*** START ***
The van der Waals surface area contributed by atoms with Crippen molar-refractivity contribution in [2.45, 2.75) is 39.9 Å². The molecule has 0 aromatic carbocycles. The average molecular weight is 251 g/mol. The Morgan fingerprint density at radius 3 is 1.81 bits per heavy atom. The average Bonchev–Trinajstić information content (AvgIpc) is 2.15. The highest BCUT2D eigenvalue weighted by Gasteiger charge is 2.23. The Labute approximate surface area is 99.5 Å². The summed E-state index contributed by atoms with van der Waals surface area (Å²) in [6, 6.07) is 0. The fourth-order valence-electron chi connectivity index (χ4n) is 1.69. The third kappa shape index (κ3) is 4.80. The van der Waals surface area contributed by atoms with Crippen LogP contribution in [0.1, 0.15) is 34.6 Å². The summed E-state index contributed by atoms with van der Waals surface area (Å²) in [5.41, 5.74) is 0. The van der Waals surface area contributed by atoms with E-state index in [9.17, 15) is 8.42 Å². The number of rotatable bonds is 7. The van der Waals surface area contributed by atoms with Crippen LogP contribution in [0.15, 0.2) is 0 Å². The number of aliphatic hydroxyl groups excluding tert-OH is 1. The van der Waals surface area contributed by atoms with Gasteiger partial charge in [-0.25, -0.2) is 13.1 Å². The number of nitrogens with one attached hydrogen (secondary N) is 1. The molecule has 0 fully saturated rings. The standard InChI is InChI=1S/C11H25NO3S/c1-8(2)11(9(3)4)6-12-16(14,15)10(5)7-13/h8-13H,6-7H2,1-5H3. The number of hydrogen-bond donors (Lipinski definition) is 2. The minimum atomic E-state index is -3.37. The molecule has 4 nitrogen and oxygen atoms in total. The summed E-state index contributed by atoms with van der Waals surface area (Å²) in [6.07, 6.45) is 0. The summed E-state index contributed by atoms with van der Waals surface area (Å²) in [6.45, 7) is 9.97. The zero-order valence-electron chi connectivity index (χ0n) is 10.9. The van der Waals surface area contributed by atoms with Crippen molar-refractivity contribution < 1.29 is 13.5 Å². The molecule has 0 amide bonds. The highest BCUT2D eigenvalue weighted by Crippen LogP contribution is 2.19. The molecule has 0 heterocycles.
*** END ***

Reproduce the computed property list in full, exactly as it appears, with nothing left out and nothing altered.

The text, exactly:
The van der Waals surface area contributed by atoms with Crippen molar-refractivity contribution in [2.45, 2.75) is 39.9 Å². The molecule has 0 aromatic carbocycles. The average molecular weight is 251 g/mol. The Morgan fingerprint density at radius 3 is 1.81 bits per heavy atom. The average Bonchev–Trinajstić information content (AvgIpc) is 2.15. The highest BCUT2D eigenvalue weighted by Gasteiger charge is 2.23. The Labute approximate surface area is 99.5 Å². The summed E-state index contributed by atoms with van der Waals surface area (Å²) in [6, 6.07) is 0. The fourth-order valence-electron chi connectivity index (χ4n) is 1.69. The third kappa shape index (κ3) is 4.80. The van der Waals surface area contributed by atoms with Crippen LogP contribution in [0.1, 0.15) is 34.6 Å². The summed E-state index contributed by atoms with van der Waals surface area (Å²) in [5.41, 5.74) is 0. The van der Waals surface area contributed by atoms with E-state index in [9.17, 15) is 8.42 Å². The number of rotatable bonds is 7. The van der Waals surface area contributed by atoms with Crippen LogP contribution in [0.15, 0.2) is 0 Å². The number of aliphatic hydroxyl groups excluding tert-OH is 1. The van der Waals surface area contributed by atoms with Gasteiger partial charge in [-0.25, -0.2) is 13.1 Å². The number of nitrogens with one attached hydrogen (secondary N) is 1. The molecule has 0 fully saturated rings. The standard InChI is InChI=1S/C11H25NO3S/c1-8(2)11(9(3)4)6-12-16(14,15)10(5)7-13/h8-13H,6-7H2,1-5H3. The number of hydrogen-bond donors (Lipinski definition) is 2. The minimum atomic E-state index is -3.37. The molecule has 4 nitrogen and oxygen atoms in total. The summed E-state index contributed by atoms with van der Waals surface area (Å²) in [6.07, 6.45) is 0. The summed E-state index contributed by atoms with van der Waals surface area (Å²) in [6.45, 7) is 9.97. The zero-order valence-electron chi connectivity index (χ0n) is 10.9. The van der Waals surface area contributed by atoms with Crippen molar-refractivity contribution < 1.29 is 13.5 Å². The molecule has 0 amide bonds. The highest BCUT2D eigenvalue weighted by Crippen LogP contribution is 2.19. The molecule has 0 heterocycles.